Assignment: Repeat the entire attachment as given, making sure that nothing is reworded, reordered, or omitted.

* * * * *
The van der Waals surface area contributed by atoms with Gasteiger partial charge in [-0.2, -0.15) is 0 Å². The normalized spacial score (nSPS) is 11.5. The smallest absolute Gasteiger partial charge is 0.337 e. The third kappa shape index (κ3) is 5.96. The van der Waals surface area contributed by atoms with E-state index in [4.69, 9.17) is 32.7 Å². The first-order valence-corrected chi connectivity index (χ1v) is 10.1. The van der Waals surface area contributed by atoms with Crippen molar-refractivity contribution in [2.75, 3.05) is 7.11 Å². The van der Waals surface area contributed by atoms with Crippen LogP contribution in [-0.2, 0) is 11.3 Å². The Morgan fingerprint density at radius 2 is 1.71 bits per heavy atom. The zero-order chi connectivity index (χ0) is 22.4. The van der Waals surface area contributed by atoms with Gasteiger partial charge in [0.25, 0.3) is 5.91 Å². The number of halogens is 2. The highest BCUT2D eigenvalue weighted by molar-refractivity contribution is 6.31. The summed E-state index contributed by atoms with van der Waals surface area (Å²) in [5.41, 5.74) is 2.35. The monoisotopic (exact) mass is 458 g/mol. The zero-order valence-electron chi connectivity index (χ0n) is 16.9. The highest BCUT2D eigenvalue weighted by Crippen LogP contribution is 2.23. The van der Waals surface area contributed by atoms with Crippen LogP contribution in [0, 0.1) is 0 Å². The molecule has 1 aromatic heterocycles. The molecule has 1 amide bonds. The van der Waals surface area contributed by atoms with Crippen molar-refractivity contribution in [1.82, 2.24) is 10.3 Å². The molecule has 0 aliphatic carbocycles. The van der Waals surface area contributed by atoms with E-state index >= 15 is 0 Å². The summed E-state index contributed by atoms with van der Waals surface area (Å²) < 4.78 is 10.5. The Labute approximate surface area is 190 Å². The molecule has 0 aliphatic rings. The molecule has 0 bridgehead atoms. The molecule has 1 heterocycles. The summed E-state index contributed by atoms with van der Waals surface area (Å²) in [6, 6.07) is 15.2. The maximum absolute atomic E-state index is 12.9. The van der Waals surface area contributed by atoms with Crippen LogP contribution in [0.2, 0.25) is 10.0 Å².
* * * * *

The van der Waals surface area contributed by atoms with Gasteiger partial charge in [-0.2, -0.15) is 0 Å². The normalized spacial score (nSPS) is 11.5. The smallest absolute Gasteiger partial charge is 0.337 e. The third kappa shape index (κ3) is 5.96. The van der Waals surface area contributed by atoms with E-state index in [4.69, 9.17) is 32.7 Å². The first-order valence-corrected chi connectivity index (χ1v) is 10.1. The van der Waals surface area contributed by atoms with Crippen molar-refractivity contribution in [2.75, 3.05) is 7.11 Å². The van der Waals surface area contributed by atoms with Crippen LogP contribution in [-0.2, 0) is 11.3 Å². The Morgan fingerprint density at radius 2 is 1.71 bits per heavy atom. The zero-order chi connectivity index (χ0) is 22.4. The van der Waals surface area contributed by atoms with Gasteiger partial charge in [0.25, 0.3) is 5.91 Å². The number of halogens is 2. The highest BCUT2D eigenvalue weighted by molar-refractivity contribution is 6.31. The summed E-state index contributed by atoms with van der Waals surface area (Å²) in [5.41, 5.74) is 2.35. The monoisotopic (exact) mass is 458 g/mol. The zero-order valence-electron chi connectivity index (χ0n) is 16.9. The highest BCUT2D eigenvalue weighted by Crippen LogP contribution is 2.23. The van der Waals surface area contributed by atoms with Crippen LogP contribution in [0, 0.1) is 0 Å². The molecule has 1 aromatic heterocycles. The molecule has 1 amide bonds. The van der Waals surface area contributed by atoms with Crippen molar-refractivity contribution in [1.82, 2.24) is 10.3 Å². The molecule has 0 aliphatic carbocycles. The van der Waals surface area contributed by atoms with E-state index >= 15 is 0 Å². The summed E-state index contributed by atoms with van der Waals surface area (Å²) < 4.78 is 10.5. The Labute approximate surface area is 190 Å². The molecule has 0 aliphatic rings. The molecule has 0 bridgehead atoms. The molecule has 1 heterocycles. The summed E-state index contributed by atoms with van der Waals surface area (Å²) in [6, 6.07) is 15.2. The maximum absolute atomic E-state index is 12.9. The van der Waals surface area contributed by atoms with Crippen LogP contribution in [0.2, 0.25) is 10.0 Å².